The exposure of Elizabeth Holmes, and others by the author was a very brave thing to do as he was constantly harassed by Theranos and its pit bull terrier attorney David Boise and colleagues.
You will never read a better written book on corporate fraud that keeps you enthralled until the last page.
If you weren’t aware you’ll see how Silicon Valley provides the perfect breeding ground for a combination of hubris, absence of ethics and a gold-rush-blindness. It’s about a start-up company and its rock–star founder/CEO that has developed supposedly easier and faster blood tests, potentially revolutionizing the medical world. Well-known, high-profile investors lined up to back the company and helped to secure a market cap of $9 bln at its IPO. . If you are not familiar with the actual events, I will try not to spoil the story. But there was an issue with the entire proposition, a big one.. And it’s fascinating how the CEO, with her Steve Jobs-Syndrome, manged to pull rational and experienced people into her cult.
So ultimately it’s another disturbing case about how regulators, investors, staff and sadly patients were all misled through bogus claims and plain fraud with quality standards. The latter part of the book deals with the subsequent threats, lawsuits after the author, a Wall Street Journal journalist that obviously portrays himself in clever light, exposed all this.
As a professional investor it’s the type of book that will entertain you on a not-too lengthy flight. But it also serves as a reminder not to close your eyes to the pitfalls and red flags when investing in companies. A lack of oversight and serious governance issues lie at the heart of this drama; the well-respected board of the company included no-one with experience the medical field to properly assess what the company was actually trying to achieve..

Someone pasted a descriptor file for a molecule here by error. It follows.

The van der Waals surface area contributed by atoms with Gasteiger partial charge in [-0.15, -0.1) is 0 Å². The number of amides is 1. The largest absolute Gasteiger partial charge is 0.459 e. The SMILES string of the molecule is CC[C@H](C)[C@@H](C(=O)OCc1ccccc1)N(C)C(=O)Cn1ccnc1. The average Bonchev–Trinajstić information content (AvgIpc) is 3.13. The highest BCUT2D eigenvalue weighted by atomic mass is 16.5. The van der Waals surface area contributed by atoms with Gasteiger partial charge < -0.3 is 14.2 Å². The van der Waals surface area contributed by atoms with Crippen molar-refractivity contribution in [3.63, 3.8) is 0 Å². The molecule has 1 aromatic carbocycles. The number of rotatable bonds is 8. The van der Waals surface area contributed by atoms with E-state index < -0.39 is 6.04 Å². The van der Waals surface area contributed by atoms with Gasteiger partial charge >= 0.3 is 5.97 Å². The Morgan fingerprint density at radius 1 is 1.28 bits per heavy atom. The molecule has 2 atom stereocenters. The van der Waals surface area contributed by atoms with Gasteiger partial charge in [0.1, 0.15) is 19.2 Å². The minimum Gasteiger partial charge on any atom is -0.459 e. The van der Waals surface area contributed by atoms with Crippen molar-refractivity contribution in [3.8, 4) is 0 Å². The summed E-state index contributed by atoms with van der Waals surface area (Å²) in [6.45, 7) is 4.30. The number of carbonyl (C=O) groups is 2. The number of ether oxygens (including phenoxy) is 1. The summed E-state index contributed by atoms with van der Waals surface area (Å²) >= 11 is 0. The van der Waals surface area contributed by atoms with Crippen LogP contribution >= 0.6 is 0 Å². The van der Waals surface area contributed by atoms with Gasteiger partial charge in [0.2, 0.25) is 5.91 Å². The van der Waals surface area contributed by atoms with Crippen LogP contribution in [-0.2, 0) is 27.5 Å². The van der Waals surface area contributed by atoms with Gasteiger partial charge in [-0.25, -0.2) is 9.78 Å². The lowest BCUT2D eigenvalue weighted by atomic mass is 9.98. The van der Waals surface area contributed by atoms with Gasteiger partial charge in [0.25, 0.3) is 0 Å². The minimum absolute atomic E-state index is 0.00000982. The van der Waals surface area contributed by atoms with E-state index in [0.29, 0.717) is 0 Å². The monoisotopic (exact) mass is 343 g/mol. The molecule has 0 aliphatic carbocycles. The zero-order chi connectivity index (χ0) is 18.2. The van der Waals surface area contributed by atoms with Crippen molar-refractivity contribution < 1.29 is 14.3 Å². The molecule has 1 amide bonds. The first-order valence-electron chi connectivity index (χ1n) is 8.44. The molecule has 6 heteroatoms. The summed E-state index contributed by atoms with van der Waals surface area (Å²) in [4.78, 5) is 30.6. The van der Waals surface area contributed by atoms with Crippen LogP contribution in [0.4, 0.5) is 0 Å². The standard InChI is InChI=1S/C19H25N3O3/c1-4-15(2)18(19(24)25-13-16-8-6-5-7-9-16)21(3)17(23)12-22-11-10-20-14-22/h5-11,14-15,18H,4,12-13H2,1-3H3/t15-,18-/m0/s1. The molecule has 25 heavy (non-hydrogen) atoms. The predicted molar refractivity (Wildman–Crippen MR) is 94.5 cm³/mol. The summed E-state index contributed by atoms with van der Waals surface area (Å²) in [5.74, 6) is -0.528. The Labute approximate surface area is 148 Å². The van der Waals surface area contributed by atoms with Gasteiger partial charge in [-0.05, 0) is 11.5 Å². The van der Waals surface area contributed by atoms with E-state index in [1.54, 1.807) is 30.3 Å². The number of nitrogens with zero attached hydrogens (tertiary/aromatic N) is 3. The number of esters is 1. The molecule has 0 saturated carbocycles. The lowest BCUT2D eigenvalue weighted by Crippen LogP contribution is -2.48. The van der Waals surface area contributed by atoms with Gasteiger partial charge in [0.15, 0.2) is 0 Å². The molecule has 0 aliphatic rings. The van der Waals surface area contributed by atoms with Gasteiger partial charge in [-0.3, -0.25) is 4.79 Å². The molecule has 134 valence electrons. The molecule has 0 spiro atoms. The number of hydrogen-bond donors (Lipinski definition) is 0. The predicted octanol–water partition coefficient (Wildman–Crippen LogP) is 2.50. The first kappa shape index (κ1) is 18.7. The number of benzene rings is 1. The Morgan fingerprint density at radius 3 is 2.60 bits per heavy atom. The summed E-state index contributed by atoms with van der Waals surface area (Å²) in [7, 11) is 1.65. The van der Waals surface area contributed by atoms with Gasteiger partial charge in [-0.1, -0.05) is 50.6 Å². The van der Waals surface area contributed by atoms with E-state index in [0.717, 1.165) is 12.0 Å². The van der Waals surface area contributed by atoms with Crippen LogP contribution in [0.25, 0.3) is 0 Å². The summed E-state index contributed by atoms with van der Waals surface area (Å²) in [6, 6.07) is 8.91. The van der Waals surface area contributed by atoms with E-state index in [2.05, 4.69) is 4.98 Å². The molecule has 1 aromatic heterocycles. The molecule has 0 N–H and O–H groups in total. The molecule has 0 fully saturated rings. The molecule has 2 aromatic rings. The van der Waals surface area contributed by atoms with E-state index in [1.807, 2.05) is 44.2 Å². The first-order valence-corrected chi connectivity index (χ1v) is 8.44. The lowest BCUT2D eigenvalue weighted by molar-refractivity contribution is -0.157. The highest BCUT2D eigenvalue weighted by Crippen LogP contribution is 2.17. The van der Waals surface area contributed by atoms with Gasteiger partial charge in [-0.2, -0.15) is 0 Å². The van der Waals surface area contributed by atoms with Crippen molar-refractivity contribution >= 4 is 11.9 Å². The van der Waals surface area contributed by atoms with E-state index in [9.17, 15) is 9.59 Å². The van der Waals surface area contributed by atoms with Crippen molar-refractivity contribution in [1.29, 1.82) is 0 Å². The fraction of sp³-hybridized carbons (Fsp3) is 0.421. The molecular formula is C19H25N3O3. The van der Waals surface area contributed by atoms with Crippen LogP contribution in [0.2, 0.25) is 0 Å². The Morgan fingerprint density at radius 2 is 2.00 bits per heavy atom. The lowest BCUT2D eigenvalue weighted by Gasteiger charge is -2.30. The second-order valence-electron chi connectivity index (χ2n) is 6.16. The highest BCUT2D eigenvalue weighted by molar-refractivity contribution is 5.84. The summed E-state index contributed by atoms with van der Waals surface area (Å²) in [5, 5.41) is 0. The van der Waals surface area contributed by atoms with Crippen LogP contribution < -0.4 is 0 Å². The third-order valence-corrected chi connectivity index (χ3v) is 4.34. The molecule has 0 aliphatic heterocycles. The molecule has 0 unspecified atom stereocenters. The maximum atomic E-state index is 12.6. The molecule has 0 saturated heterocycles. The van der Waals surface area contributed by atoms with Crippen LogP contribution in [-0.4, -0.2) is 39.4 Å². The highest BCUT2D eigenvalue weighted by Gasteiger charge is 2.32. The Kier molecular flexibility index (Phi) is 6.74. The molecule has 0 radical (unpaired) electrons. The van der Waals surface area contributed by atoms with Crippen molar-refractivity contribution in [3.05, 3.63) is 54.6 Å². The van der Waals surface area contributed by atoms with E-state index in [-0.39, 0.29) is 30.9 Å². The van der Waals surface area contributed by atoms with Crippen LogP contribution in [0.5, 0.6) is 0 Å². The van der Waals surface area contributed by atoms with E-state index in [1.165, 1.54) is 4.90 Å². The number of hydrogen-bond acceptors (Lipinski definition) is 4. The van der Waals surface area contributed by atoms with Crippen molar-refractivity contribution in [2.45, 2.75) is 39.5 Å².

That said once the snowball began rolling downhill it created an avalanche!
Worthy of a read, just stick with it and you’ll be rewarded.
All in all a solid piece of brave investigative journalism which involves scandal, threats, scaremongering and lies of the highest order.
Soon to be made in to a Hollywood movie.
This book is an excellent blow by blow account of how a blood testing company led by a charismatic and highly intelligent Stanford drop out, Elizabeth Holmes, became one of the hottest Silicon Valley start ups and then crashed to nothing
The book is very well researched with the author (a Wall Street Journal Journalist) interviewing staff who were brave enough to speak up about the wrong doing they saw in the company. A number of them left and were then hounded by the firm's lawyers who were desperate to keep them from telling the truth.
The list of investors (Rupert Murdoch and others) and high profile people (Henry Kissinger, George Shultz and others ) who were duped into investing and supporting the company makes scary reading.
Whilst there are innovators out there who create something brand new and totally different, there are others like Elizabeth, who rely on people's greed, optimism and desire to do something new, in a way that makes the Emperor's new clothes look like a modest trick.
The book is marvelously written and meticulously researched. John Carreyrou provides a detailed chronological account of the company's history from multiple angles. It is fascinating how he was able to piece together the extremely secretive company's 15-year history even though he only started investigating Theranos in 2015. It reads like a thriller novel by John Grisham and you won't be able to put down the book until it's finished.
Format Note: I absolutely recommend getting the Hardcover edition - at least for me, reading in paper is much more enjoyable and impactful. I got it for £13, it is now £20 and I would still buy it at that price even though the Kindle edition is £6.